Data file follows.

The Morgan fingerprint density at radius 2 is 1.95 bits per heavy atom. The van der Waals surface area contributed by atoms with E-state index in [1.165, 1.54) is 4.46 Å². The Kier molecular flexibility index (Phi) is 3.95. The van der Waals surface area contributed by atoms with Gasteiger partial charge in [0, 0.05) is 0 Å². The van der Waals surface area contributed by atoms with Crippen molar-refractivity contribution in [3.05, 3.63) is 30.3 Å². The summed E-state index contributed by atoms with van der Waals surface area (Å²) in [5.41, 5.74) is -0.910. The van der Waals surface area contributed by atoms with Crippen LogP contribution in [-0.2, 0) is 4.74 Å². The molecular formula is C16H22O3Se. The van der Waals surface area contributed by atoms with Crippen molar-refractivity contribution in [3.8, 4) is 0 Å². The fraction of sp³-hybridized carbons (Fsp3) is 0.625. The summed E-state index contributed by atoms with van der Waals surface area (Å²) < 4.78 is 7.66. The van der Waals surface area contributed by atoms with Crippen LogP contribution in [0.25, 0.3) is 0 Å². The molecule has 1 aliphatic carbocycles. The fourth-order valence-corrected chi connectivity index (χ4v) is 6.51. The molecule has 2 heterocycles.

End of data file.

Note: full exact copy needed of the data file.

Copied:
The Morgan fingerprint density at radius 2 is 1.95 bits per heavy atom. The van der Waals surface area contributed by atoms with E-state index in [1.165, 1.54) is 4.46 Å². The Kier molecular flexibility index (Phi) is 3.95. The van der Waals surface area contributed by atoms with Gasteiger partial charge in [0, 0.05) is 0 Å². The van der Waals surface area contributed by atoms with Crippen molar-refractivity contribution in [3.05, 3.63) is 30.3 Å². The summed E-state index contributed by atoms with van der Waals surface area (Å²) in [5.41, 5.74) is -0.910. The van der Waals surface area contributed by atoms with Crippen LogP contribution in [-0.2, 0) is 4.74 Å². The molecular formula is C16H22O3Se. The van der Waals surface area contributed by atoms with Crippen molar-refractivity contribution in [3.8, 4) is 0 Å². The fraction of sp³-hybridized carbons (Fsp3) is 0.625. The summed E-state index contributed by atoms with van der Waals surface area (Å²) < 4.78 is 7.66. The van der Waals surface area contributed by atoms with Crippen LogP contribution in [0.25, 0.3) is 0 Å². The molecule has 1 aliphatic carbocycles. The fourth-order valence-corrected chi connectivity index (χ4v) is 6.51. The molecule has 2 heterocycles.